Glossary of Terms
Basic emergency obstetric and newborn care (EmONC): Basic emergency obstetric and newborn care, provided in health centres, large or small , includes the capabilities for:
- Administration of antibiotics, oxytocics, and anticonvulsants
- Manual removal of the placenta
- Removal of retained products following miscarriage or abortion
- Assisted vaginal delivery, preferably with vacuum extractor
- Newborn care
Comprehensive emergency obstetric and newborn care: Typically delivered in district hospitals, includes all basic functions above, plus Caesarean section, safe blood transfusion and care to sick and low birthweight newborns, including resuscitation.
Enabling environment: In the context of safe motherhood, describes a context that provides a skilled attendant with the backup support to perform routine deliveries and make sure that women with complications receive prompt emergency obstetric care. It essentially means a well-functioning health system, including equipment and supplies; infrastructure and transport; electrical, water and communication systems; human resources policies, supervision and management; and clinical protocols and guidelines.
Fistula: An injury in the birth canal that allows leakage from the bladder or rectum into the vagina, leaving a woman permanently incontinent, often leading to isolation and exclusion from the family and community.
Maternity workforce: Total workforce needed for maternity care: includes midwives and other with midwifery skills, but also obstetric and surgical staff, paediatric (neonatal physicians and nurses), laboratory technicians, radiologist etc.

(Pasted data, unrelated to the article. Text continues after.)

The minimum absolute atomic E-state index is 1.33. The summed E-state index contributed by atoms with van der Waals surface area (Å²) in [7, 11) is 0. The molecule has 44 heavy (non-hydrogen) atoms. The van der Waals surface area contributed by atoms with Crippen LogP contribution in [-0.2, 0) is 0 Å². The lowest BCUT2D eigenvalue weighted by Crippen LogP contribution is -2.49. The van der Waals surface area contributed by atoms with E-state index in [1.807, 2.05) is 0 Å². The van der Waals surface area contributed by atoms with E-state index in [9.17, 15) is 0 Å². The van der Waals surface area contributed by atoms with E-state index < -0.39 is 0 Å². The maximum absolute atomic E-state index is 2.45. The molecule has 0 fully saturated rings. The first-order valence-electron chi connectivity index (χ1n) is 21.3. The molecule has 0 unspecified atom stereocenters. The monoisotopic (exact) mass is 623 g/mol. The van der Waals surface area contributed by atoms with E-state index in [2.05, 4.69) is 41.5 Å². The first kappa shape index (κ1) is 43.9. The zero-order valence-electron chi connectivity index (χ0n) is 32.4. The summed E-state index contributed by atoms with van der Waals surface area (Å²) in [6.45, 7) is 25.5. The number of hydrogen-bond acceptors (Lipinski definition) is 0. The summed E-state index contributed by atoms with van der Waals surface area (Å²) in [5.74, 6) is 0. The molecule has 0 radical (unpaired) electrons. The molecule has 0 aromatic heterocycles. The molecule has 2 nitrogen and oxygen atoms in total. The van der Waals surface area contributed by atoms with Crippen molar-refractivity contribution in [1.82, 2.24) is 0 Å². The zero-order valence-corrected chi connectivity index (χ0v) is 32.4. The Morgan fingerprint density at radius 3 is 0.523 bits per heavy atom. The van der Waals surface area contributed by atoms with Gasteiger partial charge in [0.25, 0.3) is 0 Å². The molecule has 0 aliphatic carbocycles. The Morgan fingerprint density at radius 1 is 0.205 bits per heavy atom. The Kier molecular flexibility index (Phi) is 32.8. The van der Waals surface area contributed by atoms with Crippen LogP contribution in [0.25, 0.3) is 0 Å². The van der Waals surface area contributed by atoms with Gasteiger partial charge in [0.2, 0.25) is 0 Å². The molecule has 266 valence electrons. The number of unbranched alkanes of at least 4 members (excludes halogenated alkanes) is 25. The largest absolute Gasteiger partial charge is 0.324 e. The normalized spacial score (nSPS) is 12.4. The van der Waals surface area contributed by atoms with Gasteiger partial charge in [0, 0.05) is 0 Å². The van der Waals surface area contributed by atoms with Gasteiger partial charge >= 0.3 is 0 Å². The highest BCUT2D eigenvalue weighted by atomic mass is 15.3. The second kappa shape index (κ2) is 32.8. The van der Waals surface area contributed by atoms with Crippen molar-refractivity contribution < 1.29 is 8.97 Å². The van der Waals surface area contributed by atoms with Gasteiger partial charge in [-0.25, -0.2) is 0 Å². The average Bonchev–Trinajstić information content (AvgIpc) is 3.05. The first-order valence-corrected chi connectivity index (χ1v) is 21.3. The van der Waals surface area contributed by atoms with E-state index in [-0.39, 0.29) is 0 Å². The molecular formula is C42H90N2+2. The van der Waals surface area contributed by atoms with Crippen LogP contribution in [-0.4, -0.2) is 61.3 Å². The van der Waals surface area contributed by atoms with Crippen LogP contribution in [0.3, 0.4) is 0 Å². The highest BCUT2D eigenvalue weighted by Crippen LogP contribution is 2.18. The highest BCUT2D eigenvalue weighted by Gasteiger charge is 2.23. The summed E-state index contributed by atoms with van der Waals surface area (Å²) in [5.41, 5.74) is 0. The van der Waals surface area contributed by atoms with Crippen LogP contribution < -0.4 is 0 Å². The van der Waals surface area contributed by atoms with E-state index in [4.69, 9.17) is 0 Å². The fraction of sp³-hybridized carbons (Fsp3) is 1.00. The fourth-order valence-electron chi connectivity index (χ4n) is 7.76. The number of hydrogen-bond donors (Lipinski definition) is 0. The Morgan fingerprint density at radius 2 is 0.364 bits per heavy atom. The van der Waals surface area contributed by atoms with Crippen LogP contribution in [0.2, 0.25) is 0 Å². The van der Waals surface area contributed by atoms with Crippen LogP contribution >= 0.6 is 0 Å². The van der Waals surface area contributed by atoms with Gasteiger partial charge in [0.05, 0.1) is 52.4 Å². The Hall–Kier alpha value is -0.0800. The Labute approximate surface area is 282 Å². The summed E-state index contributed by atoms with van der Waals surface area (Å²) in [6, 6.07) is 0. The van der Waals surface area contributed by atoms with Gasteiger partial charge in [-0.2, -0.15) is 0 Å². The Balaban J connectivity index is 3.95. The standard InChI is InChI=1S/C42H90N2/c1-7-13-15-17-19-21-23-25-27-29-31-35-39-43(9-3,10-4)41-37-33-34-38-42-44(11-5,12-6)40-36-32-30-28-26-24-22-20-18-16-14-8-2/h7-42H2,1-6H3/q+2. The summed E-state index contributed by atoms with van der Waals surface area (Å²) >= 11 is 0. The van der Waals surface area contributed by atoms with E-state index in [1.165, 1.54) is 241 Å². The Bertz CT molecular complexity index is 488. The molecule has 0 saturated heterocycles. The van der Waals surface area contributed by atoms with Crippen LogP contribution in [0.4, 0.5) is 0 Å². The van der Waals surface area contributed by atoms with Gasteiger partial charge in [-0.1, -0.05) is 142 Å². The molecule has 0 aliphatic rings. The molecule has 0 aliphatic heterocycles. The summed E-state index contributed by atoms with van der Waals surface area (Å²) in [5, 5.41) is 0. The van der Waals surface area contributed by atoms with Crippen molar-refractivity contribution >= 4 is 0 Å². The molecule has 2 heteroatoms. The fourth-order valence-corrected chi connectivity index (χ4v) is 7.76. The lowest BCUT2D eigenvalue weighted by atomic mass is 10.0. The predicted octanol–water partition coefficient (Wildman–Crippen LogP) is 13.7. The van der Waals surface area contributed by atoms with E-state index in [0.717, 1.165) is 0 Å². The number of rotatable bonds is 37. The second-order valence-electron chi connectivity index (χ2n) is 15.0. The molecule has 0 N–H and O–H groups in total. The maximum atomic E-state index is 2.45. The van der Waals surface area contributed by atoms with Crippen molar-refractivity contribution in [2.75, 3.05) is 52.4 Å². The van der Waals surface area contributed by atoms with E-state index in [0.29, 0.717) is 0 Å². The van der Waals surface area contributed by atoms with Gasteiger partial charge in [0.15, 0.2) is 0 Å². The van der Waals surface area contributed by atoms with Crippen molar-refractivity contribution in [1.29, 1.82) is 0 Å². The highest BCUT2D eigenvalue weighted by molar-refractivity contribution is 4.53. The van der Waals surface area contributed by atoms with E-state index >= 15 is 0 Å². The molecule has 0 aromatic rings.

Maternal morbidity: Refers to serious disease, disability or physical damage such as fistula and uterine prolapse, caused by pregnancy-related complications. Maternal morbidity is widespread, but not accurately reported.
Maternal mortality: According to the Tenth International Classification of Diseases, a maternal death is defined as “the death of a woman while pregnant or within 42 days of termination of pregnancy, irrespective of the duration and the site of the pregnancy, from any cause related to or aggravated by the pregnancy or its management, but not from accidental or incidental causes.”
Maternal mortality rate: This measurement, the number of deaths per 100,000 women in the 15-49 age group, measure the impact of maternal deaths on the population of women as a whole, not just on pregnant women. The statistic is affected by two factors: the risk of death among pregnant women and the proportion of women who become pregnant each year. The maternal mortality rate can be lowered either by making childbirth safer or by reducing the fertility rate in the population.
Maternal mortality ratio: The number of maternal deaths per 100,000 live births measures the risk of maternal death among pregnant or recently pregnant women. A more precise measurement would be the number of maternal deaths per 100,000 pregnancies, to account for those who die from unsafe abortions. However, data on number of pregnancies are difficult to obtain.
Midwife: A person who, having been regularly admitted to a midwifery educational programme, duly recognised in the country in which it is located, has successfully completed the prescribed course of studies in midwifery and has acquired the requisite qualifications to be registered and/or legally licensed to practise midwifery.